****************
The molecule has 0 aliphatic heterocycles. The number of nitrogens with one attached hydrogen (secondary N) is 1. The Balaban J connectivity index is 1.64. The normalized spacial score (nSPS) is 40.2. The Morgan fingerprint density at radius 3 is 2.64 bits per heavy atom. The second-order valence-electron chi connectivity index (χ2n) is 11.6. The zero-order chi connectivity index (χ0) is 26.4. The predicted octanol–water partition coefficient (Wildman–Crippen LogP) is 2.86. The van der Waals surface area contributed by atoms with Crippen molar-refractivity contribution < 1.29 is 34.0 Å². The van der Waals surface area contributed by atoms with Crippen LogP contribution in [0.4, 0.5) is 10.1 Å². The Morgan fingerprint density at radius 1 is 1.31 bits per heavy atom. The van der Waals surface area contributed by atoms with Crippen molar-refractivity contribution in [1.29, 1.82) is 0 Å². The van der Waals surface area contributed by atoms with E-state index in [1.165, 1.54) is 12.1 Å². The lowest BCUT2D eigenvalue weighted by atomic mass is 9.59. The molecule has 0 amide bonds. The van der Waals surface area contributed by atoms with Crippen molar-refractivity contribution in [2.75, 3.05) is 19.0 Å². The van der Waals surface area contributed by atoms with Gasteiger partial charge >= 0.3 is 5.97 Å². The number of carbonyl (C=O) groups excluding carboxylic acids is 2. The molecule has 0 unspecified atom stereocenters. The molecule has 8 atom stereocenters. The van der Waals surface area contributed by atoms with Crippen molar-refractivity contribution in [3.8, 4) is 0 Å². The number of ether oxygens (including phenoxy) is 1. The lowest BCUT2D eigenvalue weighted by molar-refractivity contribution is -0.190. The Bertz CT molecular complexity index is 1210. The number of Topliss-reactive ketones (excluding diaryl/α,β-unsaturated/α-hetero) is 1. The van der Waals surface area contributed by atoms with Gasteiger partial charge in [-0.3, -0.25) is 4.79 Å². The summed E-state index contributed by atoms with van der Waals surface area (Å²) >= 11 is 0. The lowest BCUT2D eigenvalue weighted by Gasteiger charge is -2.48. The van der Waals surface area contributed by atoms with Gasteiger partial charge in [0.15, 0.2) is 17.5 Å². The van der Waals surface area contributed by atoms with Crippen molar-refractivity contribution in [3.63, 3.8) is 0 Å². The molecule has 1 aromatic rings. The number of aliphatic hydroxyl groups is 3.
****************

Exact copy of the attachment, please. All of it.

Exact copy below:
The molecule has 0 aliphatic heterocycles. The number of nitrogens with one attached hydrogen (secondary N) is 1. The Balaban J connectivity index is 1.64. The normalized spacial score (nSPS) is 40.2. The Morgan fingerprint density at radius 3 is 2.64 bits per heavy atom. The second-order valence-electron chi connectivity index (χ2n) is 11.6. The zero-order chi connectivity index (χ0) is 26.4. The predicted octanol–water partition coefficient (Wildman–Crippen LogP) is 2.86. The van der Waals surface area contributed by atoms with Crippen molar-refractivity contribution < 1.29 is 34.0 Å². The van der Waals surface area contributed by atoms with Crippen LogP contribution in [0.4, 0.5) is 10.1 Å². The Morgan fingerprint density at radius 1 is 1.31 bits per heavy atom. The van der Waals surface area contributed by atoms with Crippen molar-refractivity contribution in [1.29, 1.82) is 0 Å². The van der Waals surface area contributed by atoms with E-state index in [1.165, 1.54) is 12.1 Å². The lowest BCUT2D eigenvalue weighted by atomic mass is 9.59. The molecule has 0 amide bonds. The van der Waals surface area contributed by atoms with Crippen molar-refractivity contribution in [2.75, 3.05) is 19.0 Å². The van der Waals surface area contributed by atoms with Gasteiger partial charge >= 0.3 is 5.97 Å². The number of carbonyl (C=O) groups excluding carboxylic acids is 2. The molecule has 0 unspecified atom stereocenters. The molecule has 8 atom stereocenters. The van der Waals surface area contributed by atoms with Crippen molar-refractivity contribution in [3.8, 4) is 0 Å². The number of ether oxygens (including phenoxy) is 1. The lowest BCUT2D eigenvalue weighted by molar-refractivity contribution is -0.190. The Bertz CT molecular complexity index is 1210. The number of Topliss-reactive ketones (excluding diaryl/α,β-unsaturated/α-hetero) is 1. The van der Waals surface area contributed by atoms with Gasteiger partial charge in [-0.3, -0.25) is 4.79 Å². The summed E-state index contributed by atoms with van der Waals surface area (Å²) >= 11 is 0. The lowest BCUT2D eigenvalue weighted by Gasteiger charge is -2.48. The van der Waals surface area contributed by atoms with Gasteiger partial charge in [0.15, 0.2) is 17.5 Å². The van der Waals surface area contributed by atoms with Crippen molar-refractivity contribution in [3.63, 3.8) is 0 Å². The molecule has 1 aromatic rings. The number of aliphatic hydroxyl groups is 3.